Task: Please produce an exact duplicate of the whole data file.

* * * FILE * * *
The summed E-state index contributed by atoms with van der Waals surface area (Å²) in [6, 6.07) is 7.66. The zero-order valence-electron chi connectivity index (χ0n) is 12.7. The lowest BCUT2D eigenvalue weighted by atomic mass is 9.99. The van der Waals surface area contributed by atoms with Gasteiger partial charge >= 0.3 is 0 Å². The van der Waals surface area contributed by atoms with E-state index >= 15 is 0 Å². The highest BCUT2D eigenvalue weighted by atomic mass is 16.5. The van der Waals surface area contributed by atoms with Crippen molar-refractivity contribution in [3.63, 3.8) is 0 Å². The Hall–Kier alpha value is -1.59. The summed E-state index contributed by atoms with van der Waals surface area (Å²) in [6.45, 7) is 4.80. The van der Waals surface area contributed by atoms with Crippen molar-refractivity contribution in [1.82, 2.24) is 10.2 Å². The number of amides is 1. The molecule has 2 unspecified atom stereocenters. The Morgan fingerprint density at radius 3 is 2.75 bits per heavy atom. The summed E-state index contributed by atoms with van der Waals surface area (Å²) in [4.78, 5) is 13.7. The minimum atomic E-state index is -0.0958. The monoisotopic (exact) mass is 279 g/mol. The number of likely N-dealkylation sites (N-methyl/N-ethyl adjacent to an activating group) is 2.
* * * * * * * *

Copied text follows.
The summed E-state index contributed by atoms with van der Waals surface area (Å²) in [6, 6.07) is 7.66. The zero-order valence-electron chi connectivity index (χ0n) is 12.7. The lowest BCUT2D eigenvalue weighted by atomic mass is 9.99. The van der Waals surface area contributed by atoms with Gasteiger partial charge >= 0.3 is 0 Å². The van der Waals surface area contributed by atoms with E-state index >= 15 is 0 Å². The highest BCUT2D eigenvalue weighted by atomic mass is 16.5. The van der Waals surface area contributed by atoms with Crippen molar-refractivity contribution in [3.63, 3.8) is 0 Å². The Hall–Kier alpha value is -1.59. The summed E-state index contributed by atoms with van der Waals surface area (Å²) in [6.45, 7) is 4.80. The van der Waals surface area contributed by atoms with Crippen molar-refractivity contribution in [1.82, 2.24) is 10.2 Å². The number of amides is 1. The molecule has 2 unspecified atom stereocenters. The Morgan fingerprint density at radius 3 is 2.75 bits per heavy atom. The summed E-state index contributed by atoms with van der Waals surface area (Å²) in [4.78, 5) is 13.7. The minimum atomic E-state index is -0.0958. The monoisotopic (exact) mass is 279 g/mol. The number of likely N-dealkylation sites (N-methyl/N-ethyl adjacent to an activating group) is 2.